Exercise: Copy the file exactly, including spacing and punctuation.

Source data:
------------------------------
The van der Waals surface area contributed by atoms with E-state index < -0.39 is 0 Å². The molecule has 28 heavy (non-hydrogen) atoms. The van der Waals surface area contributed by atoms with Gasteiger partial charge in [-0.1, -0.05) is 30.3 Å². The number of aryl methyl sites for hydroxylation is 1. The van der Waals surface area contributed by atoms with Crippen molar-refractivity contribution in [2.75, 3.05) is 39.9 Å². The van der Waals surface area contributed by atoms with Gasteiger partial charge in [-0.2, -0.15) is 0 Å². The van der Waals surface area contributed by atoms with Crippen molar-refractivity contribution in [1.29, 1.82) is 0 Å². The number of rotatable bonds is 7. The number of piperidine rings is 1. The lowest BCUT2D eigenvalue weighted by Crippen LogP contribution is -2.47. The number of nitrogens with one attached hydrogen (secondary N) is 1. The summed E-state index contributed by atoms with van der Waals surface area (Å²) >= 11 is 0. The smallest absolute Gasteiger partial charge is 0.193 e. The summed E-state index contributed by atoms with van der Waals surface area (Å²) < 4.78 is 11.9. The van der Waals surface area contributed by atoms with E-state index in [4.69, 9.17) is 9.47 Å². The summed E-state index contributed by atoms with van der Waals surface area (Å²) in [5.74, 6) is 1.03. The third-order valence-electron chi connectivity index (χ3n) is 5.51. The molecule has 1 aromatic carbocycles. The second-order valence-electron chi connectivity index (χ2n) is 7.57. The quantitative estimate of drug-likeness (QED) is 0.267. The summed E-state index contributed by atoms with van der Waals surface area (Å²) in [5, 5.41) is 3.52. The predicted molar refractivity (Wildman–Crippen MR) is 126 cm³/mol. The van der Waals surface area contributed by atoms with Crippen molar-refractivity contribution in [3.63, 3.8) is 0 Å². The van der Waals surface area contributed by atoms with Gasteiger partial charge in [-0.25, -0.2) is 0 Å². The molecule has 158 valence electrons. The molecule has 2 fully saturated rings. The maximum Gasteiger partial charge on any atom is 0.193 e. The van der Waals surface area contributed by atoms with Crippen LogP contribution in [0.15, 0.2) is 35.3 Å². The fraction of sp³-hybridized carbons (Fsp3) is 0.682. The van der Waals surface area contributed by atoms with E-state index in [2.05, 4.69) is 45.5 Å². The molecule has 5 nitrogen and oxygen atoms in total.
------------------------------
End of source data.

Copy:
The van der Waals surface area contributed by atoms with E-state index < -0.39 is 0 Å². The molecule has 28 heavy (non-hydrogen) atoms. The van der Waals surface area contributed by atoms with Gasteiger partial charge in [-0.1, -0.05) is 30.3 Å². The number of aryl methyl sites for hydroxylation is 1. The van der Waals surface area contributed by atoms with Crippen molar-refractivity contribution in [2.75, 3.05) is 39.9 Å². The van der Waals surface area contributed by atoms with Gasteiger partial charge in [-0.2, -0.15) is 0 Å². The van der Waals surface area contributed by atoms with Crippen molar-refractivity contribution in [1.29, 1.82) is 0 Å². The number of rotatable bonds is 7. The number of piperidine rings is 1. The lowest BCUT2D eigenvalue weighted by Crippen LogP contribution is -2.47. The number of nitrogens with one attached hydrogen (secondary N) is 1. The summed E-state index contributed by atoms with van der Waals surface area (Å²) >= 11 is 0. The smallest absolute Gasteiger partial charge is 0.193 e. The summed E-state index contributed by atoms with van der Waals surface area (Å²) < 4.78 is 11.9. The van der Waals surface area contributed by atoms with E-state index in [4.69, 9.17) is 9.47 Å². The summed E-state index contributed by atoms with van der Waals surface area (Å²) in [5.74, 6) is 1.03. The third-order valence-electron chi connectivity index (χ3n) is 5.51. The molecule has 1 aromatic carbocycles. The second-order valence-electron chi connectivity index (χ2n) is 7.57. The quantitative estimate of drug-likeness (QED) is 0.267. The summed E-state index contributed by atoms with van der Waals surface area (Å²) in [5, 5.41) is 3.52. The predicted molar refractivity (Wildman–Crippen MR) is 126 cm³/mol. The van der Waals surface area contributed by atoms with Crippen molar-refractivity contribution in [3.63, 3.8) is 0 Å². The van der Waals surface area contributed by atoms with Gasteiger partial charge in [-0.25, -0.2) is 0 Å². The molecule has 158 valence electrons. The molecule has 2 fully saturated rings. The maximum Gasteiger partial charge on any atom is 0.193 e. The van der Waals surface area contributed by atoms with Crippen LogP contribution in [0.15, 0.2) is 35.3 Å². The fraction of sp³-hybridized carbons (Fsp3) is 0.682. The van der Waals surface area contributed by atoms with E-state index in [2.05, 4.69) is 45.5 Å². The molecule has 5 nitrogen and oxygen atoms in total.